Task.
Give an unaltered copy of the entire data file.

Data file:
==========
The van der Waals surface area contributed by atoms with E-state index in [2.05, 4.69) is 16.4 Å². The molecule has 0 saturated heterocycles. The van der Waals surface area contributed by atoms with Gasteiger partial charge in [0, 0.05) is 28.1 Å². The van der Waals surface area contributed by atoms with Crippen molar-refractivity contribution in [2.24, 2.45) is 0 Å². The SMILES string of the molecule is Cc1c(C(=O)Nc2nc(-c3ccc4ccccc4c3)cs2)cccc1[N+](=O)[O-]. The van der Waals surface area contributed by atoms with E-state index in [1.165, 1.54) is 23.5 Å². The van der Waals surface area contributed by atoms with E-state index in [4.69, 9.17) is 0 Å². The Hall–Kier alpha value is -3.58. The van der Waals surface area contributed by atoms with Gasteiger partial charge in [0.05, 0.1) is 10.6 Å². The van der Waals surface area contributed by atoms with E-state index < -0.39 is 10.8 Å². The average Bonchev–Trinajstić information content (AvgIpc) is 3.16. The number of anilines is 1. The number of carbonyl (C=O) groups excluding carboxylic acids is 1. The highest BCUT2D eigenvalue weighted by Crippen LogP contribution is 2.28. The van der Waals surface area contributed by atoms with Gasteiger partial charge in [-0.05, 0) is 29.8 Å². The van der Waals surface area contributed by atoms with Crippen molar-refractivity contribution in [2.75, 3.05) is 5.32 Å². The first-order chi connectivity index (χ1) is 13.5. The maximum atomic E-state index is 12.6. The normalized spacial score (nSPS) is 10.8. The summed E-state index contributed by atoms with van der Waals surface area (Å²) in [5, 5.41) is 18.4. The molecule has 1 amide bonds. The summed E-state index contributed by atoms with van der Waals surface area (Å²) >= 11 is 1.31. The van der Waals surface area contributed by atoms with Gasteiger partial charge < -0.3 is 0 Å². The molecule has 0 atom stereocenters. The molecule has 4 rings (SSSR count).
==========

The van der Waals surface area contributed by atoms with E-state index in [2.05, 4.69) is 16.4 Å². The molecule has 0 saturated heterocycles. The van der Waals surface area contributed by atoms with Gasteiger partial charge in [0, 0.05) is 28.1 Å². The van der Waals surface area contributed by atoms with Crippen molar-refractivity contribution in [2.24, 2.45) is 0 Å². The SMILES string of the molecule is Cc1c(C(=O)Nc2nc(-c3ccc4ccccc4c3)cs2)cccc1[N+](=O)[O-]. The van der Waals surface area contributed by atoms with E-state index in [1.165, 1.54) is 23.5 Å². The van der Waals surface area contributed by atoms with E-state index in [4.69, 9.17) is 0 Å². The Hall–Kier alpha value is -3.58. The van der Waals surface area contributed by atoms with Gasteiger partial charge in [0.05, 0.1) is 10.6 Å². The van der Waals surface area contributed by atoms with E-state index < -0.39 is 10.8 Å². The average Bonchev–Trinajstić information content (AvgIpc) is 3.16. The number of anilines is 1. The number of carbonyl (C=O) groups excluding carboxylic acids is 1. The highest BCUT2D eigenvalue weighted by Crippen LogP contribution is 2.28. The van der Waals surface area contributed by atoms with Gasteiger partial charge in [-0.05, 0) is 29.8 Å². The van der Waals surface area contributed by atoms with Crippen molar-refractivity contribution in [2.75, 3.05) is 5.32 Å². The first-order chi connectivity index (χ1) is 13.5. The maximum atomic E-state index is 12.6. The normalized spacial score (nSPS) is 10.8. The summed E-state index contributed by atoms with van der Waals surface area (Å²) in [5, 5.41) is 18.4. The molecule has 1 amide bonds. The summed E-state index contributed by atoms with van der Waals surface area (Å²) >= 11 is 1.31. The van der Waals surface area contributed by atoms with Gasteiger partial charge < -0.3 is 0 Å². The molecule has 0 atom stereocenters. The molecule has 4 rings (SSSR count).